An Army West Point Black Knight is a Cadet first, and an athlete second — and are bound to the tenets that define both! All cadet-athletes must meet the same rigorous military training standards as the rest of the Corps of Cadets. What differs is the actual timing and scheduling of those training requirements which are altered only slightly to accommodate the unique demands of athletics.

Cadet Leave

As can be expected, a cadet-athlete’s ability to take leave and have opportunities for free time are directly impacted by the training, practice and travel schedules.

That said all cadets will receive Christmas, spring, and summer leave, along with the four-day Thanksgiving break. Christmas leave is normally two weeks in length following the completion of first semester final examinations. Spring leave is about 10 days, including the weekends. Summer leave is about 3 or 4 weeks depending on a cadet’s military leadership training assignment.

When academics begin first classmen or seniors get twice as many weekend leaves as second classmen or juniors. A plebe or freshman will have only a few weekend passes. 


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Military Training

Cadet life is immersed in a military environment that is unique to West Point. The Corps of Cadets is organized as a “brigade” under the command of a Commandant of Cadets. The commandant is a brigadier general in the U.S. Army. There is both an officer and a cadet “chain of command,” providing many opportunities to practice and develop personal leadership skills.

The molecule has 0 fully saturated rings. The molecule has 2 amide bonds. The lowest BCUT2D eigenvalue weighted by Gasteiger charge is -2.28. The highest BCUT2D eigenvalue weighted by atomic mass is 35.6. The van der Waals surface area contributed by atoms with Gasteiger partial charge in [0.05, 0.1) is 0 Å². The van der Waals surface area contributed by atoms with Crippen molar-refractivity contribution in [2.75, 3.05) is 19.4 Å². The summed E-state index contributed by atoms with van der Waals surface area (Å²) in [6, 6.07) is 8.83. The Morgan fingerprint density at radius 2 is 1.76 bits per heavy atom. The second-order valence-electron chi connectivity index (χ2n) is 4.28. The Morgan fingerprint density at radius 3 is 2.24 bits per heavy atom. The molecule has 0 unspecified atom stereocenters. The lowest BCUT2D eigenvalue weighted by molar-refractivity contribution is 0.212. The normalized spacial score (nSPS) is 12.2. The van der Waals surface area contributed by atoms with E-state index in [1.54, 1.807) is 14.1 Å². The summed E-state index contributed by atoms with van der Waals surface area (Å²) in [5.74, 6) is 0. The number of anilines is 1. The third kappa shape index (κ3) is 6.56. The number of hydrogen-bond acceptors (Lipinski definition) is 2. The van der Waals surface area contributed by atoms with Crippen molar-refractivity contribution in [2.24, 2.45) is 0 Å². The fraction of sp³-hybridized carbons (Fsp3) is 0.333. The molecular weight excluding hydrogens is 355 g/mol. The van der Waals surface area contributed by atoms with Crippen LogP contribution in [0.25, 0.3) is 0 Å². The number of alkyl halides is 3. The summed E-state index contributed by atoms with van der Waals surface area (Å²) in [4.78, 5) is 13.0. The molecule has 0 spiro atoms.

The bulk of “hands-on” military training occurs during the summer. Freshmen, or “plebes,” begin their West Point experience with Cadet Basic Training. This six-week program of instruction focuses on basic Soldier skills and courtesies, discipline, personal appearance, military drill and ceremonies, and physical fitness. Extensive demands are made on new cadets as a test of their emotional stability, perseverance, and ability to organize and perform under stress.

Sophomores, or “yearlings,” begin Cadet Field Training in June at nearby Camp Buckner on the West Point Military reservation. They have had a few weeks of leave following the completion of academics. Cadet Field Training consists of nearly eight weeks of rigorous military training that emphasizes crew/squad and platoon level Soldier skills. Various weapons are fired for familiarization and a week is spent at Fort Knox, Kentucky to become acquainted with armor and mechanized infantry operations and equipment.